Adoption from Foster Care: How It Works

Adoption from foster care is not as complex as many may think; however, here are some good tips to know how it works.

Caroline Bailey March 29, 2018
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Adopting a child from the foster care system is an avenue that a lot of prospective adoptive parents consider. Before anyone decides to pursue adoption out of the foster care system, it is important to understand how adoption from foster care works. While there are differences in the process from state to state, here are a few generalities of how adoption from foster care works:

1)     It is important to understand that the number one goal of the foster care system is not adoption. It is reunification with the biological parents or family of origin. In some respects, there really is no such thing as foster-to-adopt.

2)     Families who are approved as foster parents via their home state’s approval process are also eligible to gain approval as an adoptive home.

3)     The timeline for states to provide reasonable efforts towards reunification is set by the federal Adoption and Safe Families Act. It gives 15 out of 22 months. After reunification efforts have been made, the goal may be legally changed to permanency outside of the parental home.

4)     Termination of parental rights must occur before a child can be legally adopted. It is a very serious ruling from the courts and is not taken lightly. There has to be clear and concise evidence and documentation regarding all efforts made towards reunification.

5)     If a family is the child’s foster family or relative home, they can petition the courts for adoption depending on the allotted time that each state requires regarding dwelling within the home. For example, in the state of Missouri, prospective adoptive parents can file for adoption once TPR (termination of parental rights) has occurred and the child has resided in the home for a consecutive six-month period.

6)     If the child does not have a potential adoptive match or if his or her current foster/relative home does not want to adopt and the goal is adoption, caseworkers will do a search for prospective adoptive parents. This is often done by sending out the child’s adoption profile to current families as well as utilizing social media and other outlets in order to garner an interest.

7)     Once a match is found, ideally, there are preplacement visits set up between the family and the child. Once the child moves in, the clock starts on the time frame required by each state before an adoption petition is filed.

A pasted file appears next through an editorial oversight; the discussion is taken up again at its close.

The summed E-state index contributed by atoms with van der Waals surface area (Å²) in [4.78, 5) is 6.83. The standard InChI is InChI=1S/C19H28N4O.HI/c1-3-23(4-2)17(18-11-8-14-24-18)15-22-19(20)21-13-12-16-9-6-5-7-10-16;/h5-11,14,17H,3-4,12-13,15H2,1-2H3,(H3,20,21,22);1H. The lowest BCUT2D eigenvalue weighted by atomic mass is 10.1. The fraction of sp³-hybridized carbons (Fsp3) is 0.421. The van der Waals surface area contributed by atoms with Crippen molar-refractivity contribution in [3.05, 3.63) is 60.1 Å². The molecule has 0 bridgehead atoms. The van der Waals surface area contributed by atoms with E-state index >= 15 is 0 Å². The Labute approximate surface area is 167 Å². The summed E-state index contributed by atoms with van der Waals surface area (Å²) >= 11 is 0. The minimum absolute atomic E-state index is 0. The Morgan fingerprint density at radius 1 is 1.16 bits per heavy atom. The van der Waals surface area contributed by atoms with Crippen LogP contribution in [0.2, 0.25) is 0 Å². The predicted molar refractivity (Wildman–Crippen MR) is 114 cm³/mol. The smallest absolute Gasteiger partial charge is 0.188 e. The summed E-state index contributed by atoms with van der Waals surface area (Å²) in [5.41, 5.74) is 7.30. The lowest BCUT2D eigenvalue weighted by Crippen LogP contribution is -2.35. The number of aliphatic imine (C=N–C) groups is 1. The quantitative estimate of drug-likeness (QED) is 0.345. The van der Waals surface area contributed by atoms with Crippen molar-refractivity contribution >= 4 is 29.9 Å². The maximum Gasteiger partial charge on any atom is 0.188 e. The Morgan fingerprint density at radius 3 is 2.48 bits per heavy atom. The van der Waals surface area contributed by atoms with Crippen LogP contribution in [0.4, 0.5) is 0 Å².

8)     Most, if not all, foster children are eligible for the federal subsidy program. It is vital that families have an approved adoption subsidy prior to finalizing the adoption. Once the adoption is complete, the court case is closed, and the child is deemed to be the legal child (as if given birth to) by the adoptive parents.

Again, it is super important for families who are considering adopting from foster care to know what their home state requires. Adopting a child from foster care can be a lengthy and frustrating process. However, when considering all of the factors (some mentioned in this article), it is easy to understand the value and magnitude of emphasizing the details and legalities of cases.

If foster parenting or adoption is something that has been tugging on your heart lately, please take the first steps in learning more. There are many children in the U.S. foster care system who need families just like yours.

 

Are you ready to pursue a domestic infant adoption? Click here to connect with a compassionate, experienced adoption professional who can help get you started on the journey of a lifetime.

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Caroline Bailey

Caroline is a mother of three children through adoption and a strong advocate for the needs of children and families involved in the child welfare system in the United States. At the age of eleven (1983), she underwent an emergency hysterectomy in order to save her life. Caroline is the youngest person to have a hysterectomy. Her life has been profoundly affected by infertility. In 2006, Caroline and her husband, Bruce, became licensed foster parents. They were blessed to adopt two of their children through foster care in 2008 and 2010. Their youngest child is a relative of Caroline, and they celebrated his adoption in 2013. Caroline works for a Christian child welfare agency in Missouri. She has been a guest speaker at churches and conferences regarding adoption and is currently working on a memoir about the impact of illness, faith, foster care, and adoption in her life. Caroline is also an avid cyclist and enjoys cheering her children on in their various sporting activities. She shares her experience about foster care, adoption, barrenness, parenting, and faith on her blog. She would love to hear from you! Contact her at barrentoblessed@gmail.com.


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